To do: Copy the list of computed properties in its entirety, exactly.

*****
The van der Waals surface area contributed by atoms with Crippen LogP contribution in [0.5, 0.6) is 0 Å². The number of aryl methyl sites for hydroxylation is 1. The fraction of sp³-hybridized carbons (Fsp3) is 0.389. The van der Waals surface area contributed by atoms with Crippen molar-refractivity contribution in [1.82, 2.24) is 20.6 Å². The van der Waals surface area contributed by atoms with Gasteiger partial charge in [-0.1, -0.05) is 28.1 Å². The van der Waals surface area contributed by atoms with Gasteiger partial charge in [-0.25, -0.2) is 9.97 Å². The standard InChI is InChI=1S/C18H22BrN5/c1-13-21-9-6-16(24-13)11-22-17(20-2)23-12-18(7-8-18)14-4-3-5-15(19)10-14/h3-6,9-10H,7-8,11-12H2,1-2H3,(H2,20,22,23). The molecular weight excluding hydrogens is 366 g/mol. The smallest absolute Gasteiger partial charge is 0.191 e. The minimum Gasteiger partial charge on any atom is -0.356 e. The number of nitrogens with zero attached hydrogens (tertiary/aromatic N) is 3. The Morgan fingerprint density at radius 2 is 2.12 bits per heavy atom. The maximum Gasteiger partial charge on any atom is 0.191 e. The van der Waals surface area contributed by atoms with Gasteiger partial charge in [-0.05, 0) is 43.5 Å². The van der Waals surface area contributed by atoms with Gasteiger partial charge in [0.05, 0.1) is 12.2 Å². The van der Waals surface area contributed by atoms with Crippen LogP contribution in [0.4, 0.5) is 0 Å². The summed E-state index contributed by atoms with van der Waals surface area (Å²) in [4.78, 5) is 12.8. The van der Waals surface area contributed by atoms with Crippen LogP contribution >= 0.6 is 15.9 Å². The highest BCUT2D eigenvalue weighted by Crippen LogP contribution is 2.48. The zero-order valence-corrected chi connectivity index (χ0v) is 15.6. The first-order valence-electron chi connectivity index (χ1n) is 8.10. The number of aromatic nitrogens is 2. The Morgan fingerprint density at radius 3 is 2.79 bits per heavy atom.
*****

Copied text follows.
The van der Waals surface area contributed by atoms with Crippen LogP contribution in [0.5, 0.6) is 0 Å². The number of aryl methyl sites for hydroxylation is 1. The fraction of sp³-hybridized carbons (Fsp3) is 0.389. The van der Waals surface area contributed by atoms with Crippen molar-refractivity contribution in [1.82, 2.24) is 20.6 Å². The van der Waals surface area contributed by atoms with Gasteiger partial charge in [-0.1, -0.05) is 28.1 Å². The van der Waals surface area contributed by atoms with Gasteiger partial charge in [-0.25, -0.2) is 9.97 Å². The standard InChI is InChI=1S/C18H22BrN5/c1-13-21-9-6-16(24-13)11-22-17(20-2)23-12-18(7-8-18)14-4-3-5-15(19)10-14/h3-6,9-10H,7-8,11-12H2,1-2H3,(H2,20,22,23). The molecular weight excluding hydrogens is 366 g/mol. The smallest absolute Gasteiger partial charge is 0.191 e. The minimum Gasteiger partial charge on any atom is -0.356 e. The number of nitrogens with zero attached hydrogens (tertiary/aromatic N) is 3. The Morgan fingerprint density at radius 2 is 2.12 bits per heavy atom. The maximum Gasteiger partial charge on any atom is 0.191 e. The van der Waals surface area contributed by atoms with Gasteiger partial charge in [-0.05, 0) is 43.5 Å². The van der Waals surface area contributed by atoms with Gasteiger partial charge in [0.05, 0.1) is 12.2 Å². The van der Waals surface area contributed by atoms with Crippen LogP contribution in [0.4, 0.5) is 0 Å². The summed E-state index contributed by atoms with van der Waals surface area (Å²) in [4.78, 5) is 12.8. The van der Waals surface area contributed by atoms with Crippen LogP contribution >= 0.6 is 15.9 Å². The highest BCUT2D eigenvalue weighted by Crippen LogP contribution is 2.48. The zero-order valence-corrected chi connectivity index (χ0v) is 15.6. The first-order valence-electron chi connectivity index (χ1n) is 8.10. The number of aromatic nitrogens is 2. The Morgan fingerprint density at radius 3 is 2.79 bits per heavy atom.